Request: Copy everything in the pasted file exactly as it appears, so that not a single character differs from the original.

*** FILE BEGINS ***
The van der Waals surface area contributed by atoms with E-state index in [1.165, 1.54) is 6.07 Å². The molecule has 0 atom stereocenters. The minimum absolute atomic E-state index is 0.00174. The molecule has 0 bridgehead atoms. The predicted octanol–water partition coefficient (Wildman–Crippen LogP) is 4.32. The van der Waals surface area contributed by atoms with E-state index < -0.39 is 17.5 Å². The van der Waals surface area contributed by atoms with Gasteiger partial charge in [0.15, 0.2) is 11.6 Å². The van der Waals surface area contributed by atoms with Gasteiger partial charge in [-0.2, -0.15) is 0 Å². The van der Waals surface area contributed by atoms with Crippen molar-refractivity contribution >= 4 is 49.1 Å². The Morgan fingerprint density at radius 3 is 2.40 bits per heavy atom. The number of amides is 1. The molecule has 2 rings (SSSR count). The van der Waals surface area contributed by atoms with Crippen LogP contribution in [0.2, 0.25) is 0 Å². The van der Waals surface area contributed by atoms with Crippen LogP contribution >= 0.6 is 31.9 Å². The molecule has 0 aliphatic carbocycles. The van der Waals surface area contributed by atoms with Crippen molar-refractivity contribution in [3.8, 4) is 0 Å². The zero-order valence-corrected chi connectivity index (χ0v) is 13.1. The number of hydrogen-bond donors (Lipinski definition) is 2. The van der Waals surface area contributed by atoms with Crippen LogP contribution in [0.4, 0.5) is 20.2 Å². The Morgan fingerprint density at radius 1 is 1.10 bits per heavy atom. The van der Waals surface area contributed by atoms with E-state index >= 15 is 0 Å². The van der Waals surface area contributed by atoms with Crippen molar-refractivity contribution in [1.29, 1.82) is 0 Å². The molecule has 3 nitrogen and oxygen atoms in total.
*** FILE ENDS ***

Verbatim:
The van der Waals surface area contributed by atoms with E-state index in [1.165, 1.54) is 6.07 Å². The molecule has 0 atom stereocenters. The minimum absolute atomic E-state index is 0.00174. The molecule has 0 bridgehead atoms. The predicted octanol–water partition coefficient (Wildman–Crippen LogP) is 4.32. The van der Waals surface area contributed by atoms with E-state index < -0.39 is 17.5 Å². The van der Waals surface area contributed by atoms with Gasteiger partial charge in [0.15, 0.2) is 11.6 Å². The van der Waals surface area contributed by atoms with Gasteiger partial charge in [-0.2, -0.15) is 0 Å². The van der Waals surface area contributed by atoms with Crippen molar-refractivity contribution >= 4 is 49.1 Å². The Morgan fingerprint density at radius 3 is 2.40 bits per heavy atom. The number of amides is 1. The molecule has 2 rings (SSSR count). The van der Waals surface area contributed by atoms with Crippen LogP contribution in [0.2, 0.25) is 0 Å². The van der Waals surface area contributed by atoms with Crippen LogP contribution >= 0.6 is 31.9 Å². The molecule has 0 aliphatic carbocycles. The van der Waals surface area contributed by atoms with Crippen molar-refractivity contribution in [3.8, 4) is 0 Å². The zero-order valence-corrected chi connectivity index (χ0v) is 13.1. The number of hydrogen-bond donors (Lipinski definition) is 2. The van der Waals surface area contributed by atoms with Crippen LogP contribution in [0.4, 0.5) is 20.2 Å². The Morgan fingerprint density at radius 1 is 1.10 bits per heavy atom. The van der Waals surface area contributed by atoms with E-state index >= 15 is 0 Å². The van der Waals surface area contributed by atoms with Crippen molar-refractivity contribution in [1.29, 1.82) is 0 Å². The molecule has 3 nitrogen and oxygen atoms in total.